During the summer, people eagerly anticipate engaging in outdoor activities like sports events, beach visits, and family vacations. However, summer also brings some disadvantages. You might observe more pests around your property during this time.
How Rising Temperatures Influence Pest Behaviours
Insects cannot make their own body heat. They are dependent on the temperature around them for their growth, development, and behaviour. This is because they are cold-blooded, meaning their body temperature matches the temperature of their environment.
During Cold Weather
When it gets colder, insects have their ways of coping with the temperature change. They might move to warmer areas, find a safe place to sleep through the cold or seek shelter to stay warm.
Some insects bury themselves in the ground, while others might come to our homes for warmth. Many insects become slow and not very active in cold weather. For example, grasshoppers can’t jump after a cold night because they become stiff until the sun warms them up again. Similarly, some flying insects cannot fly because their wings cannot move quickly enough when cold.
During Hot Weather
In most places, except for the tropics, insects reproduce more in warmer months. This is why you see more bugs when the temperature rises.
Insects’ bodies become more active, meaning they need to eat more to stay alive. As such, bugs might come into our homes to look for food. You might also notice more insect damage in your garden during warmer months. They are just trying to find a tasty snack to survive.
The Role of Moisture in Pest Survival and Migration
Water is essential for all living things, including pests. During the summer, pests thrive because they can find moisture easily in the form of warm water vapour. The humidity in the air provides an ideal condition for pests to stay active, reproduce, and find food. Thus, summer’s warm and moist conditions make it a suitable season for pests to thrive.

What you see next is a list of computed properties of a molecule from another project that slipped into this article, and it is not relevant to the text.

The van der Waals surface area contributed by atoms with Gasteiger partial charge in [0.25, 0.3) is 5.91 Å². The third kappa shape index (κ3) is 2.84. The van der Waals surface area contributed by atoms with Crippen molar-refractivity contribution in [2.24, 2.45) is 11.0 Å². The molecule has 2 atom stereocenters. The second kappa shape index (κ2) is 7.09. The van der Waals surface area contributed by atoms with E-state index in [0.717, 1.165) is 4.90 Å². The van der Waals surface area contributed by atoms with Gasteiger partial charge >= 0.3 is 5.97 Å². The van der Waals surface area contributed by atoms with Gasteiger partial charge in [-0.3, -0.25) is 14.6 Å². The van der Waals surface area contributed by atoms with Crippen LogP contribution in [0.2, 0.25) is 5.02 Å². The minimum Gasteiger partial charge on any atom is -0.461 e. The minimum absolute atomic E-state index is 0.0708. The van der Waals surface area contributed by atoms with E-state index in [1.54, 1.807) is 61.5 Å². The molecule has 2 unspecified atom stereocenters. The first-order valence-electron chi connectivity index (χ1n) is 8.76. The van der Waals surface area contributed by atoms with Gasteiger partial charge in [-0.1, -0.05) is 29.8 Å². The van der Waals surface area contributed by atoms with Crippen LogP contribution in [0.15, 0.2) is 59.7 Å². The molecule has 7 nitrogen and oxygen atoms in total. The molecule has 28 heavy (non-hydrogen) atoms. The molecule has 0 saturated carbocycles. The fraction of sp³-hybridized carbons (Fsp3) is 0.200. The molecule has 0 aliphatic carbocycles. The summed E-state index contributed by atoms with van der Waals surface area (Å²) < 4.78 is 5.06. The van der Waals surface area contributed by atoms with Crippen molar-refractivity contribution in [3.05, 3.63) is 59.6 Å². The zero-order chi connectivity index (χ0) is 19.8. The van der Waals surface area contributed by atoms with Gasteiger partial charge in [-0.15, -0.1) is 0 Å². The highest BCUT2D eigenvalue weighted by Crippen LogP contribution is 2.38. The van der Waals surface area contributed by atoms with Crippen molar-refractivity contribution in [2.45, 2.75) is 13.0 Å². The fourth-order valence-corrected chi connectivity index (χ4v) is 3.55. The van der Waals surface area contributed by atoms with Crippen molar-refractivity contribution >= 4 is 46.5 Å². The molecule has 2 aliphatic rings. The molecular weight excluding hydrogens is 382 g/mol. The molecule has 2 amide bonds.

Abundant Vegetation and Pest Population Growth
During the summer, food becomes more abundant for all creatures, including pests. This means you might notice cockroaches, lizards, ants, spiders, rats, and termites around your home. The lush green grass and food availability attract more pests to your area.
In the summer, the food chain also impacts the increased pest activity. For example, Snakes will have a food source if there are more rats. Similarly, spiders capture flies, which are more plentiful in the summer, on their webs and feed on them, creating a cycle where pests rely on each other for survival.
Summer is a time when humans tend to stock up on food, leading to more opportunities for pests to infest our pantries and storage areas.
Seasonal Influence on Pest Reproduction and Activity
During the summer, you may spend a lot of time outside or go on vacation. Unfortunately, pests like fleas, rodents, mosquitoes, and bed bugs take advantage of this and can invade your home while you are away. These pests are attracted to increased human activity.
There is also a higher chance of unintentionally collecting and bringing these pests to your property without realising it.
Extended Sunlight and Enhanced Pest-feeding Patterns
The daytime is longer than the nights in summer, which means there is more sunlight outside for a longer time. This extended daylight gives pests more time to search for food. This is why you see more pests during the summer season, especially during the day.
They can be annoying to humans and may even bite. Since many people also spend significant time outside during the summer, there is a high chance of unknowingly bringing pests (like fleas and ticks) home with you after being outdoors.
You can take several steps to control pests, like drain flies and mosquitoes. These include regularly mowing your lawn, frequently emptying the trash, keeping your house clean, and engaging pest control services. For more information, visit Avalon Services to learn how to prevent pests during the summer.